Not waving, but drowning?

BillabongWhile the Myer turnaround strategy and annual general meeting may be capturing more than its fair share of attention currently, the AGM of another retailer on a long-term turnaround plan may just attract investor interest this month.

The 21 November shareholding meeting of Billabong International, the iconic Australian surf and skate brand, may well focus on a change to the company’s rebuild plans.

Billabong International’s spectacular growth crashed in 2011 as international sales declined, acquisitions failed to fire and the debt binge that funded those acquisitions loomed as a major threat to the survival of the company.

Founded in 1973, Billabong International’s products are licensed in more than 100 countries and are available in approximately 10,000 locations worldwide.

The majority of the company’s revenue is generated through wholly-owned operations in Australia, North America, Europe, Japan, New Zealand, South Africa and Brazil.

The company is listed on the Australian Stock Exchange (ASX), but around 40 per cent of shares are controlled by private equity firms, Centerbridge and Oaktree, following a 2012 refinancing deal that stabilised the business.

When Billabong International was at its lowest ebb, directors, management and private equity suitors all contemplated the potential of a merger strategy with either Rip Curl or even the struggling Quiksilver, which was listed on the New York Stock Exchange at that stage.

With mounting losses over six years, suspension from the New York bourse and, in 2015, a filing for bankruptcy, a Billabong International and Quiksilver merger was a live option.

Rip Curl was in much better shape than its international rivals, but was up for sale during that period.

The Billabong International and Quiksilver merger has looked like a more likely prospect since early 2016 when Oaktree Capital Management took up a majority shareholding in Quiksilver.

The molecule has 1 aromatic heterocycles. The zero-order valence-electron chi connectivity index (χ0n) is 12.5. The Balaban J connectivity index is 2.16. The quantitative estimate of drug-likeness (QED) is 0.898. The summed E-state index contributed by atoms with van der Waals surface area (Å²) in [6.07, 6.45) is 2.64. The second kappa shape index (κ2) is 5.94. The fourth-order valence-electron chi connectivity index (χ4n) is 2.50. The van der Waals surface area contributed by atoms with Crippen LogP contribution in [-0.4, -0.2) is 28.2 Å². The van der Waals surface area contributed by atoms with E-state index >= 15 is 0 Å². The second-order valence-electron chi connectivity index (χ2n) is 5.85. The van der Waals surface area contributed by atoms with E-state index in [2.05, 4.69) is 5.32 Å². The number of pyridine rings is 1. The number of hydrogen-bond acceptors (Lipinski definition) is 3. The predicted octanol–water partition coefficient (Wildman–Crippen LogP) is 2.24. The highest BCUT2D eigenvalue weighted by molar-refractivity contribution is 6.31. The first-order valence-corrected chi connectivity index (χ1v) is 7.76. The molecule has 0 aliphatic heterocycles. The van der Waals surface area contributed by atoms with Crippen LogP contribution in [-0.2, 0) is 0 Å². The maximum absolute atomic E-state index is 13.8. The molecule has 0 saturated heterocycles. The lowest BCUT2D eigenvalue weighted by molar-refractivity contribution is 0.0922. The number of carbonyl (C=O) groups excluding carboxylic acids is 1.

Quiksilver emerged from bankruptcy in March of this year after a restructure that included store closures, changes to distribution networks and rationalisation of inventory.

Oaktree Capital Management currently owns around 85 per cent of Quiksilver, which currently has estimated annual sales of about $1.1 billion.

However, such a merger has not materialised and, up until recently, Billabong International has continued to streamline its business, divesting loss-making operations.

After significant restructuring which has closed stores and divested several businesses, including Tigerlily in the 2017 financial year, Billabong International has almost halved its annual sales over the past six years to around $980 million.

At the forthcoming AGM, shareholders are now expected to hear the details of the further restructuring of Billabong International, which could include the acquisition of Rip Curl and the online vendor Surfstitch.

The incorporation of Quiksilver in a restructure cannot also be ruled out, albeit a merging of three surfwear companies would no doubt require approvals from competition regulators.

Billabong International is reportedly undertaking due diligence on the Rip Curl business, although no formal notification has been made to the ASX.

Billabong International is also understood to be assessing the purchase of Surfstitch, a business in which it was formerly the largest shareholder.

A suitor for Rip Curl

When Rip Curl was being touted for sale 2013, the private company’s shareholders were seeking at least $400 million through a trade sale or float on the ASX.

A sale was abandoned by Rip Curl directors, including founders Doug Warbrick and Brian Singer, with around 72 per cent of the issued scrip, because of the adverse impact of both Billabong and Quiksilver’s trading woes.

In 2015, Rip Curl was valued at $310 million as part of a share buyback.

Rip Curl posted annual sales of $485 million and net earnings of $18.44 million  in the 2017 financial year.

Advised by the financial firm, Gresham, Rip Curl’s directors have reactivated sale plans and based on current trading performance are again keen to achieve at least $400 million to $450m for the business.